(b) a capacitive impedance formed by the two electrodes contacting water during said washing operation whereby said low amplitude detecting alternating current is established both in milk and water with low amplitude voltages applied to the two electrodes so that any stray current originating from said alternating current source and reaching the animal being milked has a low amplitude.
4. A level detecting device as defined in claim 3, wherein the low amplitude detecting alternating current has a frequency of 15 kHz.
5. A level detecting device as defined in claim 3, wherein a first one of said at least two electrodes is grounded.
6. A level detecting device as defined in claim 3, in which said said alternating current source comprises means for limiting the low amplitude of said detecting alternating current.
7. An electric device for detecting the level of liquid in a receptacle in view of controlling said level of the liquid, said receptacle being installed in a milking system for accumulating either milk drawn through piping of the milking system from at least one animal being milked or water during a washing operation of the milking system to remove milk residue from the inner surface of said piping, said receptacle comprising at least first and second electrodes mounted therein to contact liquid when a predetermined level of liquid is reached in the receptacle, said level detecting device comprising:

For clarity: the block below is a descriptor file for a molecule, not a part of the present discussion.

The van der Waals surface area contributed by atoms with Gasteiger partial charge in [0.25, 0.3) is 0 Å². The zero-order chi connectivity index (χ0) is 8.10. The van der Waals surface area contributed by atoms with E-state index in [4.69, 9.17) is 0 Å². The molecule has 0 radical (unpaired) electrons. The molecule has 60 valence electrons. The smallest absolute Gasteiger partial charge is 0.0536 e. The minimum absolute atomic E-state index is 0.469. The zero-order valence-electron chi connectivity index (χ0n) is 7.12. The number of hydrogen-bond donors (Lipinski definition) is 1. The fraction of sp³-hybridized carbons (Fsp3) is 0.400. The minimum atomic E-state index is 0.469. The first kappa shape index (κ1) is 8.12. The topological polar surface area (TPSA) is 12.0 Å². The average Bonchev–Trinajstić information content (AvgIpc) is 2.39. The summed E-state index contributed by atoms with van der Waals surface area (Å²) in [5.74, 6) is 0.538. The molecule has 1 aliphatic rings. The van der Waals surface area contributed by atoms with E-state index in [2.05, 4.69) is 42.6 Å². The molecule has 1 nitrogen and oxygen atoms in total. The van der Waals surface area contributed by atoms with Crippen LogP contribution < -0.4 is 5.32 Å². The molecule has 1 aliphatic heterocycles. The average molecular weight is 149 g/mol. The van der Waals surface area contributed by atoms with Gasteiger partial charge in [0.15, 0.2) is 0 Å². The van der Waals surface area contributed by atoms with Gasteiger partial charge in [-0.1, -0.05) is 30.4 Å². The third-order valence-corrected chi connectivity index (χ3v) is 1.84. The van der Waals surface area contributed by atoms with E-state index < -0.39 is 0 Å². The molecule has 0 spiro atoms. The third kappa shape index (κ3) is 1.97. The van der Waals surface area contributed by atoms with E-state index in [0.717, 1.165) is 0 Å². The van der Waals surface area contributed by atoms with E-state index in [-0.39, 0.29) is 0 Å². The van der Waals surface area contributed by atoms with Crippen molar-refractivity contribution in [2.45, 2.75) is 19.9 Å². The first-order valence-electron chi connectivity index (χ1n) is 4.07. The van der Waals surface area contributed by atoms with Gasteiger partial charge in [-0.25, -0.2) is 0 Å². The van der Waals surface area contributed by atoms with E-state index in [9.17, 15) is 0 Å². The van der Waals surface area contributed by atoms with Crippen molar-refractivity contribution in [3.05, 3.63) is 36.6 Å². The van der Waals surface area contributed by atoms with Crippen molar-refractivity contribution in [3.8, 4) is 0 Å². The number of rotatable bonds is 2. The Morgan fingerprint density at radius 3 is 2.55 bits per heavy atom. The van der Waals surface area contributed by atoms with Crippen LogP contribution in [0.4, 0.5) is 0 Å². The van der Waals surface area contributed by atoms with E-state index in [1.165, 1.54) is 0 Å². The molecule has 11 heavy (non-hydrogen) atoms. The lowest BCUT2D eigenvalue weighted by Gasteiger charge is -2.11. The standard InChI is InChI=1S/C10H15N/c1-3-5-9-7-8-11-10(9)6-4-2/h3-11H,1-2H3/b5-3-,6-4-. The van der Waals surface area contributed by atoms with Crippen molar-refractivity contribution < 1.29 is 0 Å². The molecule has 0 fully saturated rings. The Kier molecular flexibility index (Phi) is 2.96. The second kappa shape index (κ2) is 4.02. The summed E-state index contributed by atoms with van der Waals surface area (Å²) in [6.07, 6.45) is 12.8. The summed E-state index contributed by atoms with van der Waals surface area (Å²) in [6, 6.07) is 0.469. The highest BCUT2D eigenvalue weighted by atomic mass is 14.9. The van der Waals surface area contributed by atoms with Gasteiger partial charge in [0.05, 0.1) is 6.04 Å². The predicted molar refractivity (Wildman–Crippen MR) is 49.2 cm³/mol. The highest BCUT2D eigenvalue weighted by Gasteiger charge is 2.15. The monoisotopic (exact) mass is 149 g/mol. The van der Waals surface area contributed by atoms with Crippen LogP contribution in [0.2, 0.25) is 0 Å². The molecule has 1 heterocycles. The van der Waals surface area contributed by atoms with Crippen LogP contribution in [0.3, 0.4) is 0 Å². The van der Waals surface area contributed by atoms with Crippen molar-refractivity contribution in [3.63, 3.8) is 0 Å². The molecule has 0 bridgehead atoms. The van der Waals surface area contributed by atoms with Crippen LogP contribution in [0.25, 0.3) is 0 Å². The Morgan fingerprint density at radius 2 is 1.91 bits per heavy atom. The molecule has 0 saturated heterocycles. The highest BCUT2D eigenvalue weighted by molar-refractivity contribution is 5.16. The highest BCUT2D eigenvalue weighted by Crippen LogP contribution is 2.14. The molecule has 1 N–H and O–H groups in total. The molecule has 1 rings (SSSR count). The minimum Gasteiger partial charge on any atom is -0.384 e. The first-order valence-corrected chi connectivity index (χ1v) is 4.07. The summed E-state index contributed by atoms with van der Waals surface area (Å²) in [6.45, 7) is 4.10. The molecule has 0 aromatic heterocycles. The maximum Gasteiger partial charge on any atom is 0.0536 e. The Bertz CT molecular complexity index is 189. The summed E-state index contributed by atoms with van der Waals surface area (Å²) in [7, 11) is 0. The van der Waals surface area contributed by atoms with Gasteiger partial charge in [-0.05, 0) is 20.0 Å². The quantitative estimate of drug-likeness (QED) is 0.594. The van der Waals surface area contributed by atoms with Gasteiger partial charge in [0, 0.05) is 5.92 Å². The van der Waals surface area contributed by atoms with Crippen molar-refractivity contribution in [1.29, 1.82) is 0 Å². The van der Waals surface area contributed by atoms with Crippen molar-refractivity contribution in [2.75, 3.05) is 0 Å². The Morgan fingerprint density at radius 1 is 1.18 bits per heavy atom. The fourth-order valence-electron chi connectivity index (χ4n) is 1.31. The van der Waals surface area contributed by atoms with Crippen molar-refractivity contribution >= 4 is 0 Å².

an alternating current source for generating a low amplitude detecting alternating current having a frequency situated within a frequency range substantially higher than 60 Hz, said first electrode being grounded and said alternating current source being connected to both the first and second electrodes whereby the low amplitude detecting alternating current flows through said alternating current source and the first and second electrodes when said first and second electrodes contact liquid; and
means for sensing the low amplitude detecting alternating current to thereby detect reaching of said predetermined level of liquid, said means for sensing the low amplitude detecting alternating current comprising an electronic amplifying circuit responsive to grounding of said second electrode when said first and second electrodes contact liquid for amplifying an input voltage having said frequency of the low amplitude detecting alternating current;